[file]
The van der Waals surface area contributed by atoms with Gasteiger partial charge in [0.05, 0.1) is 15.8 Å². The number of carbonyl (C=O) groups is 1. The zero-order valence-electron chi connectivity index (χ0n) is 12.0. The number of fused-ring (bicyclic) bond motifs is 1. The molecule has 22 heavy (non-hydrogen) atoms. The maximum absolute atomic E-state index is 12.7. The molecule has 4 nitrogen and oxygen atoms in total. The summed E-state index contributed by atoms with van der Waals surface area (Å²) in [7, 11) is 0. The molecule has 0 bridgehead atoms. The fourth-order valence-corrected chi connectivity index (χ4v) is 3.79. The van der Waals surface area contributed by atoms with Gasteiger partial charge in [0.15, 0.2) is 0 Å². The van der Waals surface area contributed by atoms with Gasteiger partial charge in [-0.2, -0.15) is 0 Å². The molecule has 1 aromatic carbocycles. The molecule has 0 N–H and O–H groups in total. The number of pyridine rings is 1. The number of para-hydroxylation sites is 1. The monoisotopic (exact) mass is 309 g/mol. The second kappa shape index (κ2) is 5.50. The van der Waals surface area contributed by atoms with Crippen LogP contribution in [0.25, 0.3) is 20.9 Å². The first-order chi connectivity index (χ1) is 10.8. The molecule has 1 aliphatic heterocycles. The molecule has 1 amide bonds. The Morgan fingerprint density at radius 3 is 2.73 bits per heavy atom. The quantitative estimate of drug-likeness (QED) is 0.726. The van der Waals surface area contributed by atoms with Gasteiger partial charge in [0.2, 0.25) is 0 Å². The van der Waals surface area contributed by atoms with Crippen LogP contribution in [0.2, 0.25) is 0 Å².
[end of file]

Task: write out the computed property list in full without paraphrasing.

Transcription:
The van der Waals surface area contributed by atoms with Gasteiger partial charge in [0.05, 0.1) is 15.8 Å². The number of carbonyl (C=O) groups is 1. The zero-order valence-electron chi connectivity index (χ0n) is 12.0. The number of fused-ring (bicyclic) bond motifs is 1. The molecule has 22 heavy (non-hydrogen) atoms. The maximum absolute atomic E-state index is 12.7. The molecule has 4 nitrogen and oxygen atoms in total. The summed E-state index contributed by atoms with van der Waals surface area (Å²) in [7, 11) is 0. The molecule has 0 bridgehead atoms. The fourth-order valence-corrected chi connectivity index (χ4v) is 3.79. The van der Waals surface area contributed by atoms with Gasteiger partial charge in [0.15, 0.2) is 0 Å². The van der Waals surface area contributed by atoms with Gasteiger partial charge in [-0.2, -0.15) is 0 Å². The molecule has 1 aromatic carbocycles. The molecule has 0 N–H and O–H groups in total. The number of pyridine rings is 1. The number of para-hydroxylation sites is 1. The monoisotopic (exact) mass is 309 g/mol. The second kappa shape index (κ2) is 5.50. The van der Waals surface area contributed by atoms with Crippen LogP contribution in [0.25, 0.3) is 20.9 Å². The first-order chi connectivity index (χ1) is 10.8. The molecule has 1 aliphatic heterocycles. The molecule has 1 amide bonds. The Morgan fingerprint density at radius 3 is 2.73 bits per heavy atom. The quantitative estimate of drug-likeness (QED) is 0.726. The van der Waals surface area contributed by atoms with Gasteiger partial charge in [0.2, 0.25) is 0 Å². The van der Waals surface area contributed by atoms with Crippen LogP contribution in [0.2, 0.25) is 0 Å².